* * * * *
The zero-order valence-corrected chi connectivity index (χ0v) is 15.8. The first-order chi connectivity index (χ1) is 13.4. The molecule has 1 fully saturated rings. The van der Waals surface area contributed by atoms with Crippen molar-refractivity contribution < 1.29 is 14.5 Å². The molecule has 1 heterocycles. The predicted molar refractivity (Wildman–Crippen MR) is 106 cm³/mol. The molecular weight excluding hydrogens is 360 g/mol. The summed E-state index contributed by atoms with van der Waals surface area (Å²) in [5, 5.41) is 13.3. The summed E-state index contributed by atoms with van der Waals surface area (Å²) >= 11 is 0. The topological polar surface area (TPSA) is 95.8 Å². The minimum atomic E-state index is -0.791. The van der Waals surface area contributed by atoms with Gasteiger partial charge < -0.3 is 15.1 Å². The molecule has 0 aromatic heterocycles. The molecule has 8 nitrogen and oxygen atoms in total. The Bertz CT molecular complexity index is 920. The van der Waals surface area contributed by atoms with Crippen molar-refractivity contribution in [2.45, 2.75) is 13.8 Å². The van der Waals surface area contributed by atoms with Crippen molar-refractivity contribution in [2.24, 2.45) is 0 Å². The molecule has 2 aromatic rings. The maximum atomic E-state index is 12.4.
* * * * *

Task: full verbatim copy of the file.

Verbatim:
The zero-order valence-corrected chi connectivity index (χ0v) is 15.8. The first-order chi connectivity index (χ1) is 13.4. The molecule has 1 fully saturated rings. The van der Waals surface area contributed by atoms with Crippen molar-refractivity contribution < 1.29 is 14.5 Å². The molecule has 1 heterocycles. The predicted molar refractivity (Wildman–Crippen MR) is 106 cm³/mol. The molecular weight excluding hydrogens is 360 g/mol. The summed E-state index contributed by atoms with van der Waals surface area (Å²) in [5, 5.41) is 13.3. The summed E-state index contributed by atoms with van der Waals surface area (Å²) >= 11 is 0. The topological polar surface area (TPSA) is 95.8 Å². The minimum atomic E-state index is -0.791. The van der Waals surface area contributed by atoms with Gasteiger partial charge < -0.3 is 15.1 Å². The molecule has 0 aromatic heterocycles. The molecule has 8 nitrogen and oxygen atoms in total. The Bertz CT molecular complexity index is 920. The van der Waals surface area contributed by atoms with Crippen molar-refractivity contribution in [2.45, 2.75) is 13.8 Å². The van der Waals surface area contributed by atoms with Crippen molar-refractivity contribution in [2.24, 2.45) is 0 Å². The molecule has 2 aromatic rings. The maximum atomic E-state index is 12.4.